City of Lawrence
David L. Corliss – City Manager
Cynthia Wagner - Assistant City Manager
Diane Stoddard - Assistant City Manager
Philip Ciesielski – Assistant Utilities Director
Dave Wagner – Director of Utilities
Mike Lawless – Assistant Utilities Director
Beth Frailey Krishtalka – Assistant to Director
Mark Hegeman – Utilities Operations Superintendent
Dave King – Utilities Maintenance Superintendent
January 18, 2012
Agenda Item – Authorize the City Manager to Execute an Engineering Services Agreement for Project UT1102KA Kaw WTP Raw Water Intake
Please include the following item on the City Commission Agenda for consideration at the January 24, 2012 meeting:
The project will provide for an evaluation of raw water intake and pumping strategies for the Kaw WTP resulting in a recommendation and construction documents for an additional raw water intake facility. The project will also include an assessment of the existing facilities and recommendations for modifications to mitigate current sand and future zebra mussel impacts. Analysis will include appropriateness of intake location(s), possible raw water supply locations, possible river dredging options, and other appropriate options. See the attached map for location reference.
The Kaw Water Treatment Plant treats water from the Kansas River to supply potable water to the City. The point of diversion (intake) is through a structure called a crib and is located in the river about 60 feet from the riverbank. There are currently three cribs in the river but only one is functional (attached photo). The history, as best can be pieced together, of the diversion points for the Kaw Water Treatment Plant is as follows
1. 1886 – A wooden crib was constructed. It was destroyed in or around 1927.
2. 1927 – A concrete crib was constructed to replace the wooden crib. This is the middle of the three cribs visible in the river. This structure is no longer in service due to the washout of the piping which was laid above the river bed.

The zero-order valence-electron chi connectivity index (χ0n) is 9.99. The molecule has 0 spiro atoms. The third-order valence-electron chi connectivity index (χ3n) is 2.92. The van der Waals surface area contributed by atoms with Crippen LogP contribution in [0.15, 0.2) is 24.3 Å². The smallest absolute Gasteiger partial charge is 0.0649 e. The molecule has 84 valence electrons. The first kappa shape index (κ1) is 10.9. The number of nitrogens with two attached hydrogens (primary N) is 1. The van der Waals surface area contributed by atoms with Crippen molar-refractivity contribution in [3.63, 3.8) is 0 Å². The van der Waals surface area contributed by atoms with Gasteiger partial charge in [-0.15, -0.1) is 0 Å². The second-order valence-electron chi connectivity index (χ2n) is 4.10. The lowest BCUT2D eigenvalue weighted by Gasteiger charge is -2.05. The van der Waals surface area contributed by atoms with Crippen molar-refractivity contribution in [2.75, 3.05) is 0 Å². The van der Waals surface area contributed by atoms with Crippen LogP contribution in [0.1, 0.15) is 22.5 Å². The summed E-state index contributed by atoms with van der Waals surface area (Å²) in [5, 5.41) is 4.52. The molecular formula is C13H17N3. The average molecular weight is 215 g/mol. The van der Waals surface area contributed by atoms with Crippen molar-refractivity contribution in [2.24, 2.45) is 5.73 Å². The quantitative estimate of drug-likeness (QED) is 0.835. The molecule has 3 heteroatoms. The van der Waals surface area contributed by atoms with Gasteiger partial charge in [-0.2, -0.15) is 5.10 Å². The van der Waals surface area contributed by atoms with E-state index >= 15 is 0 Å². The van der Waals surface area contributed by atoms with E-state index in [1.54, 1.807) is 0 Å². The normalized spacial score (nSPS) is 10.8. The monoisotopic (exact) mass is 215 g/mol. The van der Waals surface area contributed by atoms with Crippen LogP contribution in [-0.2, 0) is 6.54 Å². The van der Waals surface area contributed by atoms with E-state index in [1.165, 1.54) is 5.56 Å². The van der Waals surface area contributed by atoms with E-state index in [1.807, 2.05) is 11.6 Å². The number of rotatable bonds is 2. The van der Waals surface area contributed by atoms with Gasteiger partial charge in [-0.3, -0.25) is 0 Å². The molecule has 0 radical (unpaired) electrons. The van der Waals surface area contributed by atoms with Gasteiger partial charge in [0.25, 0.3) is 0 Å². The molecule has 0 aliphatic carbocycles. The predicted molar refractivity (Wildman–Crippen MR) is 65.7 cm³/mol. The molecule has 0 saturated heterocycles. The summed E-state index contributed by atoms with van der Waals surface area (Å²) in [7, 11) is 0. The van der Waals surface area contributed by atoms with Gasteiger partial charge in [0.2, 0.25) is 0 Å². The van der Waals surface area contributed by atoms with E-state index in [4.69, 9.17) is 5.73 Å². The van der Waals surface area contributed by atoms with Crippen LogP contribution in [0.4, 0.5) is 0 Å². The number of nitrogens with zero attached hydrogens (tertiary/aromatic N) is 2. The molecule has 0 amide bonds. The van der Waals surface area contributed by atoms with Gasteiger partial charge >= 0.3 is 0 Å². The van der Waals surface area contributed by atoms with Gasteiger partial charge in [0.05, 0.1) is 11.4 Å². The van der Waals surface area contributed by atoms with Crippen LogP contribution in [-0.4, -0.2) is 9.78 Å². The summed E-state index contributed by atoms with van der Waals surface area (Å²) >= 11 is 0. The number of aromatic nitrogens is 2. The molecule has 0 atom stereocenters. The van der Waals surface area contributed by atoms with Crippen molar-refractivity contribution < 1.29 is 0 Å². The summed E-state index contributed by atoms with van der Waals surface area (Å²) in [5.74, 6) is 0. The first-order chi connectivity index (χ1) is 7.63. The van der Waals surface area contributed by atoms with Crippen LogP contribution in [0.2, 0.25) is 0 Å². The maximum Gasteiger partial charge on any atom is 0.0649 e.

3. 1954 – A steel crib was constructed. It is unclear if this was constructed as a redundant intake structure or to replace the loss of the 1927 structure. This is also visible in the river and is the eastern of the three. This structure is no longer in service due to the washout of the piping which was laid above the river bed.
4. 1974 – The currently active crib, the structure closest to the west river bank, was constructed in response to the loss of the 1954 structure and is visible in the river. The piping for this structure is constructed below the river bed and is encased in concrete.
Using the chronology above the average service life of the failed cribs was 29.3 years with the longest being in service for 41 years. The current structure has been in service for 37 years. In the event of a failure of this crib or its piping, the Kaw Water Treatment Plant’s capacity would be limited to the amount of raw water received out of the existing well field and temporary intake pumps placed in the river. The Clinton Water Treatment Plant, while recently expanded, does not have the capacity to provide treated water for the entire city, and wholesale customers during peak summer demands.
Twice during the Summer of 2011 the existing Kaw Water Treatment Plant intake lost the ability to draw water from the river. In each of these cases aggressive backflushing eventually restored service. However significant amounts of sand continued to be transported from the Intake to Low Service Pump Station 2. The transport and accumulation of sand and debris into Low Service Pump Station 2 eventually led to the failure of the traveling debris screen and the shutdown of both structures. Emergency cleanout of both structures and repairs to the traveling debris screen in Low Service Pump Station 2 were completed during July and August of 2011.